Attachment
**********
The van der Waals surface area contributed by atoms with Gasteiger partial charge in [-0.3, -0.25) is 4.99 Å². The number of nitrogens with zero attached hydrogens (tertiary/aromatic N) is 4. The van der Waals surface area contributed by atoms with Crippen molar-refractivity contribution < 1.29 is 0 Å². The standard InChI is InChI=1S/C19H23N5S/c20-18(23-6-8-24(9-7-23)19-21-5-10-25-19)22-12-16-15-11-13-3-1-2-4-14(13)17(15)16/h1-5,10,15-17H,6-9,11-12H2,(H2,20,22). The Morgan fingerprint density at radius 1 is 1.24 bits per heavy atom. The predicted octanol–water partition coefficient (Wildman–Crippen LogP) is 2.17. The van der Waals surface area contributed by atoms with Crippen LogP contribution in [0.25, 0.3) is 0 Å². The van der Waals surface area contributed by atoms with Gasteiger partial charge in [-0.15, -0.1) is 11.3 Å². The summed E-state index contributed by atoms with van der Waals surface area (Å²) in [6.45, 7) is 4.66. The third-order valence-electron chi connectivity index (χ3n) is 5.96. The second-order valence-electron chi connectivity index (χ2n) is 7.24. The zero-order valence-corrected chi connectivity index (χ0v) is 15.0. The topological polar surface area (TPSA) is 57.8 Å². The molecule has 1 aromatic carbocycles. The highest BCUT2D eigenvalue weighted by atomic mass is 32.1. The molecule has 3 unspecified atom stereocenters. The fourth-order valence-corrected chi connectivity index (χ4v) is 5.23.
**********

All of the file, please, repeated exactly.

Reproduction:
The van der Waals surface area contributed by atoms with Gasteiger partial charge in [-0.3, -0.25) is 4.99 Å². The number of nitrogens with zero attached hydrogens (tertiary/aromatic N) is 4. The van der Waals surface area contributed by atoms with Crippen molar-refractivity contribution < 1.29 is 0 Å². The standard InChI is InChI=1S/C19H23N5S/c20-18(23-6-8-24(9-7-23)19-21-5-10-25-19)22-12-16-15-11-13-3-1-2-4-14(13)17(15)16/h1-5,10,15-17H,6-9,11-12H2,(H2,20,22). The Morgan fingerprint density at radius 1 is 1.24 bits per heavy atom. The predicted octanol–water partition coefficient (Wildman–Crippen LogP) is 2.17. The van der Waals surface area contributed by atoms with Crippen LogP contribution in [0.25, 0.3) is 0 Å². The van der Waals surface area contributed by atoms with Gasteiger partial charge in [-0.15, -0.1) is 11.3 Å². The summed E-state index contributed by atoms with van der Waals surface area (Å²) in [6.45, 7) is 4.66. The third-order valence-electron chi connectivity index (χ3n) is 5.96. The second-order valence-electron chi connectivity index (χ2n) is 7.24. The zero-order valence-corrected chi connectivity index (χ0v) is 15.0. The topological polar surface area (TPSA) is 57.8 Å². The molecule has 1 aromatic carbocycles. The highest BCUT2D eigenvalue weighted by atomic mass is 32.1. The molecule has 3 unspecified atom stereocenters. The fourth-order valence-corrected chi connectivity index (χ4v) is 5.23.